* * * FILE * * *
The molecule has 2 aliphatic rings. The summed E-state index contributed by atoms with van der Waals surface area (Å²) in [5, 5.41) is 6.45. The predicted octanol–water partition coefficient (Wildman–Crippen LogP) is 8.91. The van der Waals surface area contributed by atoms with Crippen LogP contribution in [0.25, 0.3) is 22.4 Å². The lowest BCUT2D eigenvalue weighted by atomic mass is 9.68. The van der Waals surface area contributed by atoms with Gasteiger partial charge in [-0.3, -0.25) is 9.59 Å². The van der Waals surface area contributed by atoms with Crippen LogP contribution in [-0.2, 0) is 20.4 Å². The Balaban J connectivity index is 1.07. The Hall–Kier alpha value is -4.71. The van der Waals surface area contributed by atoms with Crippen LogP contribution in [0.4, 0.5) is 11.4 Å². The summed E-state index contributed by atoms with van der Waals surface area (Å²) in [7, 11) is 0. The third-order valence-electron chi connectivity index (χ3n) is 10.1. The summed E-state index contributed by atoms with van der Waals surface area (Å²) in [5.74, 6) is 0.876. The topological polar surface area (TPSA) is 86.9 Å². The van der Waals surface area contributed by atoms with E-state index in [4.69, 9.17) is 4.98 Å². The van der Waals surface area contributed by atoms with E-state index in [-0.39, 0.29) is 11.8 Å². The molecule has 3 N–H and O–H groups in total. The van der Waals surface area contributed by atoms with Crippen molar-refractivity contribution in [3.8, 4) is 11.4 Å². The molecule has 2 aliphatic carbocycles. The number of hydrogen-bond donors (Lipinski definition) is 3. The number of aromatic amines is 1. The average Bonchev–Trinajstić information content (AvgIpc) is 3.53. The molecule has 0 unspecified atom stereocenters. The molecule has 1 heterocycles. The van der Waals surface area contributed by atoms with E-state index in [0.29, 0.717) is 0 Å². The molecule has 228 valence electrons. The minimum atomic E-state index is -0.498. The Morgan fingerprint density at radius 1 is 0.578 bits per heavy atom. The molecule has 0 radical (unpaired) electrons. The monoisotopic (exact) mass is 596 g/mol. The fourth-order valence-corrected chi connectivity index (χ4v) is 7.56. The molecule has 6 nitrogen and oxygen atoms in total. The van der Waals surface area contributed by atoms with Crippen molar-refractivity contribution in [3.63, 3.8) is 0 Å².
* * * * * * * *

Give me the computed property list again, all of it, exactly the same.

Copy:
The molecule has 2 aliphatic rings. The summed E-state index contributed by atoms with van der Waals surface area (Å²) in [5, 5.41) is 6.45. The predicted octanol–water partition coefficient (Wildman–Crippen LogP) is 8.91. The van der Waals surface area contributed by atoms with Crippen LogP contribution in [0.25, 0.3) is 22.4 Å². The lowest BCUT2D eigenvalue weighted by atomic mass is 9.68. The van der Waals surface area contributed by atoms with Gasteiger partial charge in [-0.3, -0.25) is 9.59 Å². The van der Waals surface area contributed by atoms with Crippen LogP contribution in [-0.2, 0) is 20.4 Å². The Balaban J connectivity index is 1.07. The Hall–Kier alpha value is -4.71. The van der Waals surface area contributed by atoms with Crippen LogP contribution in [0.4, 0.5) is 11.4 Å². The summed E-state index contributed by atoms with van der Waals surface area (Å²) in [7, 11) is 0. The third-order valence-electron chi connectivity index (χ3n) is 10.1. The summed E-state index contributed by atoms with van der Waals surface area (Å²) in [5.74, 6) is 0.876. The topological polar surface area (TPSA) is 86.9 Å². The van der Waals surface area contributed by atoms with E-state index in [4.69, 9.17) is 4.98 Å². The van der Waals surface area contributed by atoms with E-state index in [-0.39, 0.29) is 11.8 Å². The molecule has 3 N–H and O–H groups in total. The van der Waals surface area contributed by atoms with Crippen molar-refractivity contribution in [3.8, 4) is 11.4 Å². The molecule has 2 aliphatic carbocycles. The number of hydrogen-bond donors (Lipinski definition) is 3. The number of aromatic amines is 1. The average Bonchev–Trinajstić information content (AvgIpc) is 3.53. The molecule has 0 unspecified atom stereocenters. The molecule has 1 heterocycles. The van der Waals surface area contributed by atoms with E-state index in [0.29, 0.717) is 0 Å². The molecule has 228 valence electrons. The minimum atomic E-state index is -0.498. The Morgan fingerprint density at radius 1 is 0.578 bits per heavy atom. The molecule has 0 radical (unpaired) electrons. The monoisotopic (exact) mass is 596 g/mol. The fourth-order valence-corrected chi connectivity index (χ4v) is 7.56. The molecule has 6 nitrogen and oxygen atoms in total. The van der Waals surface area contributed by atoms with Crippen molar-refractivity contribution in [3.63, 3.8) is 0 Å².